II - July 21–August 7, 2020
One year of algebra. Algebra II is recommended but not required.
In this course intended for students who enjoy mathematics and logical reasoning, participants explore innovative ways in which math is used in the real world, in fields such as economics, computer science, media, and the physical sciences. By engaging with challenging practical problems, students hone their independent thinking and problem-solving skills.
Areas covered include the following:
- Graph theory, a topic heavily developed by both mathematicians and computer scientists. We explore algorithmic ways to compute, for example, the optimal path between two points on a map (minimizing cost, time, or another parameter). Another application is minimizing the cost of an electrical network which has to provide power to all residents in a new neighborhood.
- Probability and its numerous applications. We look at how probabilities are applied in economics and in popular media, and examine how they can sometimes be counter-intuitive or even deceptive.
- Various counting methods, combinatorics, and examples of Nash equilibria. We study applications of these techniques in economics (the prisoner's dilemma), computer science (assessing the complexity of an algorithm), finance (loans and investments), and biology (population growth).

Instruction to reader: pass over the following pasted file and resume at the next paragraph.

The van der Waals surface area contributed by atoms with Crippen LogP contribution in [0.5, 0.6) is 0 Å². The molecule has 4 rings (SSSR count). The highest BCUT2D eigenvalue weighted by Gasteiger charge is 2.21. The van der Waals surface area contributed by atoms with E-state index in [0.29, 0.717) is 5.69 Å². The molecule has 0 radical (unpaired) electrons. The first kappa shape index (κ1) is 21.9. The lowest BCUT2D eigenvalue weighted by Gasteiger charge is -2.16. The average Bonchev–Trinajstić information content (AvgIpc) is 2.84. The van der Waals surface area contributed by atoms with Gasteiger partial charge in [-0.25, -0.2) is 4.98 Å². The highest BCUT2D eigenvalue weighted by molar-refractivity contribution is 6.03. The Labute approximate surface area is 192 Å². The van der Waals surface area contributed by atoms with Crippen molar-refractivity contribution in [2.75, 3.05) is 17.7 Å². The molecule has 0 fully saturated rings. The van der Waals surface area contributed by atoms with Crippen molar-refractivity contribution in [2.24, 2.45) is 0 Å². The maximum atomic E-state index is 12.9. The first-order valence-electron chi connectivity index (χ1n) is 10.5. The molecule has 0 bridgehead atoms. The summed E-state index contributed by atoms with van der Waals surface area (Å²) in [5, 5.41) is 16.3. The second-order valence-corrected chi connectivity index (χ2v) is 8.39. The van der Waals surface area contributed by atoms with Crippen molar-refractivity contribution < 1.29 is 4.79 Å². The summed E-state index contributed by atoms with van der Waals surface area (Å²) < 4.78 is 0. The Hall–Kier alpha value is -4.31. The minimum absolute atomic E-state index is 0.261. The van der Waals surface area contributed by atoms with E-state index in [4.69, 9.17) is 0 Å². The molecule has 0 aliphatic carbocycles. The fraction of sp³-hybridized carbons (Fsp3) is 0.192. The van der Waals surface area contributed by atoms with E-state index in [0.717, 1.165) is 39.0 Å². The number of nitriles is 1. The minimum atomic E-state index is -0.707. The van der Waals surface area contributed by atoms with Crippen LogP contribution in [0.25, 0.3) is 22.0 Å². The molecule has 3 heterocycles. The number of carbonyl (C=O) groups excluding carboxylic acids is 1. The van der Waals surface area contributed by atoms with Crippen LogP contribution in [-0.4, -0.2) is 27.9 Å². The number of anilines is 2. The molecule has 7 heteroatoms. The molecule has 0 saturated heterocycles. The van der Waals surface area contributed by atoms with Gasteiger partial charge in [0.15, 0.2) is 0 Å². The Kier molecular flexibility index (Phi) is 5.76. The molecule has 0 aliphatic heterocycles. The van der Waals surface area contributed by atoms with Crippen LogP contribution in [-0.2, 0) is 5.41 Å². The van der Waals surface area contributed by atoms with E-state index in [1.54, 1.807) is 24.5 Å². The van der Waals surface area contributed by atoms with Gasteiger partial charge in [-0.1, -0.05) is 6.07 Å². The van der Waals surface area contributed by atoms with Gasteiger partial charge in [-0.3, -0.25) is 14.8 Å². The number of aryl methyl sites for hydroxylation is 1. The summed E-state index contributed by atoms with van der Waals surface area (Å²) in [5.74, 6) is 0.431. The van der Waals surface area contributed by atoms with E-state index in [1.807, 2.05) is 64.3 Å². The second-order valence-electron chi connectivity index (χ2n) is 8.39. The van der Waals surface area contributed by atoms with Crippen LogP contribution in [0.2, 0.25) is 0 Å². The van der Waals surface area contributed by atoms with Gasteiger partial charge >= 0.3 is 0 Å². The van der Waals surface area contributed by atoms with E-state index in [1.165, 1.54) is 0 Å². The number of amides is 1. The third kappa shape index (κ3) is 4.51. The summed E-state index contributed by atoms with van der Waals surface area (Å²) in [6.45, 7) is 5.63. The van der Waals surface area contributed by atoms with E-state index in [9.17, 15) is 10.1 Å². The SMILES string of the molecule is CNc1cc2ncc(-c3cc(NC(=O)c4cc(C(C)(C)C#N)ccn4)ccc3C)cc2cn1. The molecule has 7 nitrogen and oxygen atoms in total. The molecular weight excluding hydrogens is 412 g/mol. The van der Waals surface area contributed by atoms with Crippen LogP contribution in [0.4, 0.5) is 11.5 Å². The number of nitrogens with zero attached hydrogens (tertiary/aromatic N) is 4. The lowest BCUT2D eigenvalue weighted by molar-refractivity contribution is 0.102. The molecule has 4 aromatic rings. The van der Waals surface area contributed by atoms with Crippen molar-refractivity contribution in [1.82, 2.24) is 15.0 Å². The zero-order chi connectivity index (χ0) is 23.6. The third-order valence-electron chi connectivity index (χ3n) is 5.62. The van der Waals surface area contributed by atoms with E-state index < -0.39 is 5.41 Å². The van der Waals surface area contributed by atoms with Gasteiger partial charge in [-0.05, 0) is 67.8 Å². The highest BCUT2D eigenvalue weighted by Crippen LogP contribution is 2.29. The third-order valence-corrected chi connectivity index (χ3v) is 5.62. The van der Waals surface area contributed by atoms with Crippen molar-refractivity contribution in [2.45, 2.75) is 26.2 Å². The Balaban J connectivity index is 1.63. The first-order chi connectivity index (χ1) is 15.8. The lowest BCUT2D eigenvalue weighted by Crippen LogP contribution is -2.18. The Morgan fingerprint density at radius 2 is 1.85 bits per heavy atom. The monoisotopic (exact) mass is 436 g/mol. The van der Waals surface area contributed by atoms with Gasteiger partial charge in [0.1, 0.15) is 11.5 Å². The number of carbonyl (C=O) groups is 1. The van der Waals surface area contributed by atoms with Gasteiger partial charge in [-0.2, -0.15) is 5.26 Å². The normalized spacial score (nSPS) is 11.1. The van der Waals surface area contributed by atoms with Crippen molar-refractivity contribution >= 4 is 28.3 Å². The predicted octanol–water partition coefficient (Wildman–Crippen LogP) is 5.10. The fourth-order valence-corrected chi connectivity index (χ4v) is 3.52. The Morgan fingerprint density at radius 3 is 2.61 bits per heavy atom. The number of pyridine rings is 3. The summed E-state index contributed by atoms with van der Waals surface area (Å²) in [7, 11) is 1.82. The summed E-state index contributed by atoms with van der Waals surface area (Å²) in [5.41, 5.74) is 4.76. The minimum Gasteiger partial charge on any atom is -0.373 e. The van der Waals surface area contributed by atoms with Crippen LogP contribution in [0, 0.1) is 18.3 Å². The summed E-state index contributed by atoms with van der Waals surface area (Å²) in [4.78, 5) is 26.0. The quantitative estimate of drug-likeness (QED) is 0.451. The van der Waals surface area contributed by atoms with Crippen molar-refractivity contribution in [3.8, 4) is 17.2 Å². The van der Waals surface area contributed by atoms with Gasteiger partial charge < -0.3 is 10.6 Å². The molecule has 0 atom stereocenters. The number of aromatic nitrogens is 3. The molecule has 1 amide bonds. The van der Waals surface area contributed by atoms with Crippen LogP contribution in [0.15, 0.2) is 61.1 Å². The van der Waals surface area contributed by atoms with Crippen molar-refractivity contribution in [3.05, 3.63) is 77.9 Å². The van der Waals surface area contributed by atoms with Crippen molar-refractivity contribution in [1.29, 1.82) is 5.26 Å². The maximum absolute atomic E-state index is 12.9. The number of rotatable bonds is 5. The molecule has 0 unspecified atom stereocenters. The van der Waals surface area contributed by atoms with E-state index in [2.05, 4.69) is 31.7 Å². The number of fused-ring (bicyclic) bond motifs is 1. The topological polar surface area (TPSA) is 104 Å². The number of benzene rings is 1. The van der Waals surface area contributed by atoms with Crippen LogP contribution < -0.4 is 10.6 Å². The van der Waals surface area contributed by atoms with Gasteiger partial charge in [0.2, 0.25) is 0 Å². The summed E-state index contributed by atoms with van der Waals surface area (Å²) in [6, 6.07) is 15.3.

Students work individually and in groups to find creative solutions to given problems. Each student also works on a project of his or her own choosing, on a topic about which he or she is passionate.
Luke Peilen holds a B.S. and an M.S. in mathematics from Yale University, where he also served as a tutor and grader for several courses. He is currently working towards a Ph.D. in mathematics at New York University's Courant Institute. His research focuses generally on analysis and partial differential equations, particularly as they relate to mathematical questions in statistical mechanics. Luke has a strong interest in helping students see how math can be used to solve real-world problems.
Evan Toler is a Ph.D. student in mathematics at the Courant Institute of Mathematical Sciences at New York University. His research interests are in computational science and finding numerical solutions to partial differential equations. He earned his B.A. in statistics and computational and applied mathematics from Rice University, where he taught courses in coding for data science and engineering applications.
Specific course detail such as hours and instructors are subject to change at the discretion of the University. Not all instructors listed for a course teach all sections of that course.